Federal Election 2019: Toronto-Danforth candidate Tara Dos Remedios, People’s Party of Canada, answers our questions

Tara Dos Remedios is running for the People's Party of Canada in Toronto-Danforth in this month's federal election.

Tara Dos Remedios, People’s Party of Canada candidate for Toronto-Danforth, answers four questions from Beach Metro Community News regarding this month’s federal election.

(EDITOR’S NOTE:  candidates were instructed to keep their answers to approximately 150 words, and some of the responses have been edited to keep them as close as possible to the agreed word count.)

QUESTION 1: Please tell our readers a little bit about yourself and why you decided to run in this election?

I run a small online marketing business in Toronto and have lived in this city for over 30 years. As a South Asian immigrant whose family came here as refugees from Africa, I feel that I owe a debt of gratitude to Canada and that is why I’m running in this election. 
I love this country but I feel that Canada is no longer governed with the best interests of middle and working class Canadians in mind. Rather, successive Liberal and Conservative governments have developed and implemented policies that benefit special interests and the powerful elites (big business, lobbyists, the very wealthy, etc.). We need a real change. Unfortunately, the other major parties are also part of the political establishment and thus not much different. Only the People’s Party has a platform that puts average Canadians first and has realistic policies to effect change and return government to the people.

QUESTION 2: Are you in favour of a national ban on semi-automatic assault rifles and handguns? Why or why not?

I do not support such a national ban. Placing even greater restrictions on legal gun owners will not address illegal gun activity.
Even the Canadian Association of Chiefs, including Toronto’s Mark Saunders, do not support a ban on handguns. The Association has rightly stated that Canada already has strong firearms regulations and no other law is required. The majority of cases involving gun violence rarely involve semi-automatic rifles. The handguns being used are already illegal and it makes no sense to ban something that is already prohibited.
The Association also notes that most handguns used by Canada’s criminals are smuggled into the country from the United States. Hence, guns will continue to make there way across the border whether there’s a ban or not. Instead of a ban, we need to address the root causes of gun violence including gang activity, limited economic opportunities and mental health issues.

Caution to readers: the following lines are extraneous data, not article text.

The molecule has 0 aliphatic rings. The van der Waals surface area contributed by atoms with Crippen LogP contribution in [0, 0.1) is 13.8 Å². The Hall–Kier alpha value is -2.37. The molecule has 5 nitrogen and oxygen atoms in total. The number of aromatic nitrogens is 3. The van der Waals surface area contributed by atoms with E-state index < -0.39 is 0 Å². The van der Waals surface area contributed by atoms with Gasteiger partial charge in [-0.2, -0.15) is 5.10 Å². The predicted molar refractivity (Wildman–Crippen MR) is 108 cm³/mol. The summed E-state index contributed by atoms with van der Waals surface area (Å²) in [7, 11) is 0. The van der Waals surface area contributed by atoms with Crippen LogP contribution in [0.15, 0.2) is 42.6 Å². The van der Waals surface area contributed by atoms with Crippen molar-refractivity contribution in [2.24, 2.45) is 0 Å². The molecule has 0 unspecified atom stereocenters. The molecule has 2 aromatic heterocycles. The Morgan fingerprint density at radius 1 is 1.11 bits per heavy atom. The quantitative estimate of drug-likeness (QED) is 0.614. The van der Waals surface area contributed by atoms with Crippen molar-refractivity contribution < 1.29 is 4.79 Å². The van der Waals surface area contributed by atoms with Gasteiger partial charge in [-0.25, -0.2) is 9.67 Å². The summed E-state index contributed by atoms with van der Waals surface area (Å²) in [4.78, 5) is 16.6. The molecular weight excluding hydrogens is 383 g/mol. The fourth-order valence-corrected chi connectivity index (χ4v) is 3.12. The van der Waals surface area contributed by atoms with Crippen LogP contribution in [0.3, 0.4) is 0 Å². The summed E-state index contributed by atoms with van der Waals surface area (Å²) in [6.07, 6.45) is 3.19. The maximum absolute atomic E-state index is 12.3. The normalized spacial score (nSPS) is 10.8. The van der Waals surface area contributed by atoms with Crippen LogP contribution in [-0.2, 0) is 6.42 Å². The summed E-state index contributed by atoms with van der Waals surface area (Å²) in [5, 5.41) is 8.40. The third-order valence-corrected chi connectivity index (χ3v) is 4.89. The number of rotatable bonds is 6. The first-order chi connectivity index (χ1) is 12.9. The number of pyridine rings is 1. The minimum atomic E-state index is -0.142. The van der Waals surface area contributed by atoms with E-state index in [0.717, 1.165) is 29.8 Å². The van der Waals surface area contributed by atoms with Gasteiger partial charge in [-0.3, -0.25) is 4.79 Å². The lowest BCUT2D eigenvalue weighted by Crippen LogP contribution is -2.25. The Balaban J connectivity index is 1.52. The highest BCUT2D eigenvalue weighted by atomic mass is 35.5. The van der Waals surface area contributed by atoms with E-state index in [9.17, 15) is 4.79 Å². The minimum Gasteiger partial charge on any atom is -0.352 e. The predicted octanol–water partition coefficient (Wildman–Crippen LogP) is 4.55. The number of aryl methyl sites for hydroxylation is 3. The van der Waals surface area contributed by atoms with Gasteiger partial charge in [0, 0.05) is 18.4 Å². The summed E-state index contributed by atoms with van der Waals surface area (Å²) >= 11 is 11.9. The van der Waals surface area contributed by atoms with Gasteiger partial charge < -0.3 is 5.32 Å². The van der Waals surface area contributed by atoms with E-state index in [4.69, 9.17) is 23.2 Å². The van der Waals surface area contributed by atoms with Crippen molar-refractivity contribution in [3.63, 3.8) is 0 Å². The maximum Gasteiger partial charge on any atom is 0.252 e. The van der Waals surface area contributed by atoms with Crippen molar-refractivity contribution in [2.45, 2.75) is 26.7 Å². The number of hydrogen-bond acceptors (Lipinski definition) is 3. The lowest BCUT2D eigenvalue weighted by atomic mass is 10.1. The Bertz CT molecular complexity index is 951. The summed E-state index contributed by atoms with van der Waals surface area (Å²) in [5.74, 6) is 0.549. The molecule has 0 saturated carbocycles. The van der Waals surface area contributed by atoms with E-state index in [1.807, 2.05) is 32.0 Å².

QUESTION 3: What do you think is the issue in your riding that you can have the most impact on if you are elected MP?

More and more folks in the riding are living pay cheque to pay cheque. This is due, in part, to decades of government mismanagement and ineffective policies. We need a change. To help reduce the cost of living in Toronto-Danforth, a PPC government would:
1. Slash taxes (one of the biggest expenditures most households have), without cutting services, including scrapping the carbon tax, which has a negligible environmental impact.
2. While pro-immigration, reduce immigration to prior, more manageable and sustainable levels, to alleviate the pressure on housing and rents, infrastructure and social services.
3. Abolish food cartels that force us to pay twice the price for various groceries.
4. Reduce cell/internet prices and airfares by introducing more competition.
5. Eliminate corporate and foreign handouts. Instead, re-direct those funds to vulnerable Canadians (seniors, homeless, etc.).
The above are in the best interests of average Canadians and need to be undertaken.

QUESTION 4: What do you think are the two most important national issues in this election, and why are you and your party the best ones to deal with these issues?

1. We have the longest wait times in the industrialized world and we need a new approach to healthcare. 
Ottawa collects taxes and then transfers funds back to the provinces for healthcare. Not only is this inefficient, but provinces often don’t spend those transfers on healthcare.
The PPC will instead have the provinces collect the funds and be accountable as to how money is spent. This will produce an incentive to innovate and consider new models such as those used in Sweden, France, etc. which have superior universal healthcare.
2. We cannot spend our way to prosperity. Yet, all other parties wish to spend on programs by running up the $700 billion national debt. We already pay $54 million in interest daily! There are no free lunches. The deficits of today are the tax hikes of tomorrow. Only the PPC has committed to balancing the budget in two years without cutting services.  


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